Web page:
LAYERS OF FEAR 2 / DEVELOPER: BLOOBER TEAM / PUBLISHER: GUN MEDIA / PLATFORM: PC, PS4, XBOX ONE (REVIEWED) / RELEASE DATE: 28TH MAY
Team Bloober’s 2016 psychological horror opus Layers of Fear ended up being something of a sleeper hit that seemingly came out of nowhere. Despite very little hype and next to no press prior to its release, LoF received (mostly) excellent reviews and really scared the bejeezus out of a lot of people. Now that Bloober are less of an unknown commodity and expectations are significantly higher, can the talented Polish devs live up to the lofty standards they set for themselves?
Set on board a massive cruise ship, players take control of an actor who has been invited by an eccentric director to star in his latest production that is being filmed on said cruise ship. As soon as you board, it’s clear that everything is not as it seems, and the central protagonist is almost immediately forced to face some demons and traumatic experiences from the past. It’s worth noting that none of the characters or events are linked or connected to the first game. Aside from some nods and tropes (as well as a few hidden Easter eggs), this is an entirely new narrative.
Gameplay has a very similar feel to the first game, but also carves out a path of its own. The term ‘walking simulator’ is often seen as more of criticism or an indictment than a genre of game, but that was how a lot of people described the first LoF. Bloober seem to have taken that on board, and have subsequently made LoF2 a far more interactive and perilous affair. While the first game felt more like a constantly moving succession of scares, LoF2 has a much greater emphasis on exploration and confusion. Many sections of the game play like self contained puzzles, and you’re likely to find that a fair amount of your first playthrough time will be spent scratching your head. The peril mainly comes from a somewhat ‘stalker horror’ (popularised in games such as Resident Evil 3 and Alien Isolation) style mechanic, where you will be chased by a merciless formless being that will one-hit-kill you if it comes into contact with you. These sections are, frankly, bloody terrifying.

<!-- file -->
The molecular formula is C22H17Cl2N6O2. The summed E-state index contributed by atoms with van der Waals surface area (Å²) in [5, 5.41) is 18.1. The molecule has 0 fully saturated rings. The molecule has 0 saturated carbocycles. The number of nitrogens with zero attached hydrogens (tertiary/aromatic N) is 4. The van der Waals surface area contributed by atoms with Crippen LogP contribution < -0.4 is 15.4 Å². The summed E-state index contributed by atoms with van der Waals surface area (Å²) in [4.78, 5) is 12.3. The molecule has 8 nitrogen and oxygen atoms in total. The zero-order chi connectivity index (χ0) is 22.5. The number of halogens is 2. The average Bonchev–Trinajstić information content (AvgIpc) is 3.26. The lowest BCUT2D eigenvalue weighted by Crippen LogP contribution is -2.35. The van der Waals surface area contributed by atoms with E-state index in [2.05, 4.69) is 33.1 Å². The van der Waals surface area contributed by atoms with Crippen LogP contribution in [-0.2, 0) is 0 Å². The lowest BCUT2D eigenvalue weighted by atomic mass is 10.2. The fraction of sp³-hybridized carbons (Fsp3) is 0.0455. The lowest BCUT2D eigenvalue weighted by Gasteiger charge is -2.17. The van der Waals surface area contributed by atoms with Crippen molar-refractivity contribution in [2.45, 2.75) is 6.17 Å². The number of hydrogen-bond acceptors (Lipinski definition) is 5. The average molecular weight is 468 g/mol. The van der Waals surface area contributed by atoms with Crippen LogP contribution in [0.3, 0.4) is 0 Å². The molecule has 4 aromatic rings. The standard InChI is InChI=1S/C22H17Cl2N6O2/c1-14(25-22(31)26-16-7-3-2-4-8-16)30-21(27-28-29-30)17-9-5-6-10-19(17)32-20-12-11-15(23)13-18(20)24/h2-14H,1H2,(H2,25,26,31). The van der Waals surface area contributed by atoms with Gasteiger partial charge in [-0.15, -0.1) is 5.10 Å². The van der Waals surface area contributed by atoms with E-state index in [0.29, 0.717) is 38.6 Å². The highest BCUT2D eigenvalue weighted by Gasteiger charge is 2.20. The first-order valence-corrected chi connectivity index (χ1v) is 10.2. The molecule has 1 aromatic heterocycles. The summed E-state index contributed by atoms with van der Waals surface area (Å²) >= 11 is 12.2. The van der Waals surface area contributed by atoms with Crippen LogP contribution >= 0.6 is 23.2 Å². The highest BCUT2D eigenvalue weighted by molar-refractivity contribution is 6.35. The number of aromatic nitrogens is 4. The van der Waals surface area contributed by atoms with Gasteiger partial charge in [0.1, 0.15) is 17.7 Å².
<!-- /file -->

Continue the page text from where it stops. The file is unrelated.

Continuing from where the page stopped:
While there’s no doubt that LoF2 is an extremely scary, stylish and well made game, we feel that with the over abundance of puzzle sections and overall slower pace (when compared to its predecessor) it somewhat loses the sense of identity that made the first LoF so special. Some of the puzzles are really interesting and rewarding, but many of them feel like pure guesswork. This does tie in with the surreal nature of the game, but that same surrealism can often lead to a lack of context. The limited lighting and dark colour tones fit perfectly with the mood, but it can be a little frustrating when you are often wandering around in the dark, straining your eyes, desperately looking for something to interact with.
The story (despite a slow start) remains intriguing throughout and moves along at a nice pace. We did, however feel that the first game’s narrative was a little more gripping (and possibly a bit scarier), and there were certainly moments here that felt like they were leaning towards the side of pretention. There are a lot of hidden meanings and subtext throughout, so you’re more than likely still going to be at least a little confused come the closing credits.
Overall, LoF is a terrifying but somewhat flawed game that we almost feel bad for criticising due to how well made it is. Recommended to lovers of the first game, horror buffs and fans of old movie references. Brown trousers advised.